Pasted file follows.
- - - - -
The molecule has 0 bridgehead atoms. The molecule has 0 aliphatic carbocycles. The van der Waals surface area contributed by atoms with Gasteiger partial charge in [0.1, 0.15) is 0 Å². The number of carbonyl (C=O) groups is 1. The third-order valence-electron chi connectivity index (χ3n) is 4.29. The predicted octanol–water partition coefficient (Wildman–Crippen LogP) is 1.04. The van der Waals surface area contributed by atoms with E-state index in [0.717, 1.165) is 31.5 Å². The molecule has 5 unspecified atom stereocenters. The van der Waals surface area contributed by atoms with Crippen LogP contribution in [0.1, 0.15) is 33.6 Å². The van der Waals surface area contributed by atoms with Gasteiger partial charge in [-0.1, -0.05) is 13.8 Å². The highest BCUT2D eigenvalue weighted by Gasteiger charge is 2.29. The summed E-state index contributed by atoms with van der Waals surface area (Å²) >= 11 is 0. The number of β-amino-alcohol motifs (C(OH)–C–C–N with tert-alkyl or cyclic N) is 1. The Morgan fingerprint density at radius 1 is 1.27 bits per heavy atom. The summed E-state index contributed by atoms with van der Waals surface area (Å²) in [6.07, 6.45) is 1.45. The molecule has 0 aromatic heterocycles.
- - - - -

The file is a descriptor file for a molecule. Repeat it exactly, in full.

The molecule has 0 bridgehead atoms. The molecule has 0 aliphatic carbocycles. The van der Waals surface area contributed by atoms with Gasteiger partial charge in [0.1, 0.15) is 0 Å². The number of carbonyl (C=O) groups is 1. The third-order valence-electron chi connectivity index (χ3n) is 4.29. The predicted octanol–water partition coefficient (Wildman–Crippen LogP) is 1.04. The van der Waals surface area contributed by atoms with E-state index in [0.717, 1.165) is 31.5 Å². The molecule has 5 unspecified atom stereocenters. The van der Waals surface area contributed by atoms with Crippen LogP contribution in [0.1, 0.15) is 33.6 Å². The van der Waals surface area contributed by atoms with Gasteiger partial charge in [-0.1, -0.05) is 13.8 Å². The highest BCUT2D eigenvalue weighted by Gasteiger charge is 2.29. The summed E-state index contributed by atoms with van der Waals surface area (Å²) >= 11 is 0. The number of β-amino-alcohol motifs (C(OH)–C–C–N with tert-alkyl or cyclic N) is 1. The Morgan fingerprint density at radius 1 is 1.27 bits per heavy atom. The summed E-state index contributed by atoms with van der Waals surface area (Å²) in [6.07, 6.45) is 1.45. The molecule has 0 aromatic heterocycles.